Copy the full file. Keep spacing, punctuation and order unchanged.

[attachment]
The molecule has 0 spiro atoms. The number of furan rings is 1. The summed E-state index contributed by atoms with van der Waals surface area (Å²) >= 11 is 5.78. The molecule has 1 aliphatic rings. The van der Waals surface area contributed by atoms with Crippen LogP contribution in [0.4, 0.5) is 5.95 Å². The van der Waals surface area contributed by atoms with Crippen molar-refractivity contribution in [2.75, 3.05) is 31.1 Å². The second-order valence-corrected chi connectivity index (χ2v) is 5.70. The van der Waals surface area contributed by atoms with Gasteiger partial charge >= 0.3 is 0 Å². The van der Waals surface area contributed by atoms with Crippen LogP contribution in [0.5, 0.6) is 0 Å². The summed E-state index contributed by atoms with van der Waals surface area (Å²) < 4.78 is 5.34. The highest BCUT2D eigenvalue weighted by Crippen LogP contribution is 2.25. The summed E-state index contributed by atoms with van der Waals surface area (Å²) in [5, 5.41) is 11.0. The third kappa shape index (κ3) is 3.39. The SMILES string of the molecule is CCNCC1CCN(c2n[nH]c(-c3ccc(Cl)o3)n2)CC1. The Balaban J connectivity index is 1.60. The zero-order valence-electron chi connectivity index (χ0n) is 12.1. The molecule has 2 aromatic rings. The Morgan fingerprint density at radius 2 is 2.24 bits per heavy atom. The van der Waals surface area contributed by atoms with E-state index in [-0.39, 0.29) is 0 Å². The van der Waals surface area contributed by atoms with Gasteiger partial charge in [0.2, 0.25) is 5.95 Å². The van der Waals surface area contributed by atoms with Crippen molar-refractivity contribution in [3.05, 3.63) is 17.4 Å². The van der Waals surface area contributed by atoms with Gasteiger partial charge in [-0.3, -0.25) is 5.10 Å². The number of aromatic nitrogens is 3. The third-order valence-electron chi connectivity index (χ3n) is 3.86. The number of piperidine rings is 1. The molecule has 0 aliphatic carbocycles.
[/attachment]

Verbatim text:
The molecule has 0 spiro atoms. The number of furan rings is 1. The summed E-state index contributed by atoms with van der Waals surface area (Å²) >= 11 is 5.78. The molecule has 1 aliphatic rings. The van der Waals surface area contributed by atoms with Crippen LogP contribution in [0.4, 0.5) is 5.95 Å². The van der Waals surface area contributed by atoms with Crippen molar-refractivity contribution in [2.75, 3.05) is 31.1 Å². The second-order valence-corrected chi connectivity index (χ2v) is 5.70. The van der Waals surface area contributed by atoms with Gasteiger partial charge >= 0.3 is 0 Å². The van der Waals surface area contributed by atoms with Crippen LogP contribution in [0.5, 0.6) is 0 Å². The summed E-state index contributed by atoms with van der Waals surface area (Å²) < 4.78 is 5.34. The highest BCUT2D eigenvalue weighted by Crippen LogP contribution is 2.25. The summed E-state index contributed by atoms with van der Waals surface area (Å²) in [5, 5.41) is 11.0. The third kappa shape index (κ3) is 3.39. The SMILES string of the molecule is CCNCC1CCN(c2n[nH]c(-c3ccc(Cl)o3)n2)CC1. The Balaban J connectivity index is 1.60. The zero-order valence-electron chi connectivity index (χ0n) is 12.1. The molecule has 2 aromatic rings. The Morgan fingerprint density at radius 2 is 2.24 bits per heavy atom. The van der Waals surface area contributed by atoms with E-state index in [-0.39, 0.29) is 0 Å². The van der Waals surface area contributed by atoms with Gasteiger partial charge in [0.2, 0.25) is 5.95 Å². The van der Waals surface area contributed by atoms with Crippen molar-refractivity contribution in [3.05, 3.63) is 17.4 Å². The van der Waals surface area contributed by atoms with Gasteiger partial charge in [-0.3, -0.25) is 5.10 Å². The number of aromatic nitrogens is 3. The third-order valence-electron chi connectivity index (χ3n) is 3.86. The number of piperidine rings is 1. The molecule has 0 aliphatic carbocycles.